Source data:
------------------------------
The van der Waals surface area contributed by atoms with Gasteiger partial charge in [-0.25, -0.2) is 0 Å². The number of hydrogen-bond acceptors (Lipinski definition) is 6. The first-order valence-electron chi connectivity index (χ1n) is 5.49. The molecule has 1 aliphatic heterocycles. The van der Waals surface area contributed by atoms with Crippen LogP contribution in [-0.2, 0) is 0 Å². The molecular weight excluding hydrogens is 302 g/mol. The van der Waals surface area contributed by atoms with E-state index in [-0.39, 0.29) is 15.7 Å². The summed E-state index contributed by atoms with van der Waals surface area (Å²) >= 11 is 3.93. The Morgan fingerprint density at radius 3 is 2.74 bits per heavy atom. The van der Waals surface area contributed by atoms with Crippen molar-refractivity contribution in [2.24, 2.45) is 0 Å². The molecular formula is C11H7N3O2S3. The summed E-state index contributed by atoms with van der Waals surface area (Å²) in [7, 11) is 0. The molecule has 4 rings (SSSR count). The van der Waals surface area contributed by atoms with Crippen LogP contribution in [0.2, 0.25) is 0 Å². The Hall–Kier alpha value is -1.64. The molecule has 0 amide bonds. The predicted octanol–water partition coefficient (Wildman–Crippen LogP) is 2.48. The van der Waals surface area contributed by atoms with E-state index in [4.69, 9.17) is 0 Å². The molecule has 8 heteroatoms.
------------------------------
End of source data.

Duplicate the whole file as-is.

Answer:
The van der Waals surface area contributed by atoms with Gasteiger partial charge in [-0.25, -0.2) is 0 Å². The number of hydrogen-bond acceptors (Lipinski definition) is 6. The first-order valence-electron chi connectivity index (χ1n) is 5.49. The molecule has 1 aliphatic heterocycles. The van der Waals surface area contributed by atoms with Crippen LogP contribution in [-0.2, 0) is 0 Å². The molecular weight excluding hydrogens is 302 g/mol. The van der Waals surface area contributed by atoms with E-state index in [-0.39, 0.29) is 15.7 Å². The summed E-state index contributed by atoms with van der Waals surface area (Å²) >= 11 is 3.93. The Morgan fingerprint density at radius 3 is 2.74 bits per heavy atom. The van der Waals surface area contributed by atoms with Crippen molar-refractivity contribution in [2.24, 2.45) is 0 Å². The molecular formula is C11H7N3O2S3. The summed E-state index contributed by atoms with van der Waals surface area (Å²) in [7, 11) is 0. The molecule has 4 rings (SSSR count). The van der Waals surface area contributed by atoms with Crippen LogP contribution in [0.2, 0.25) is 0 Å². The Hall–Kier alpha value is -1.64. The molecule has 0 amide bonds. The predicted octanol–water partition coefficient (Wildman–Crippen LogP) is 2.48. The van der Waals surface area contributed by atoms with E-state index in [4.69, 9.17) is 0 Å². The molecule has 8 heteroatoms.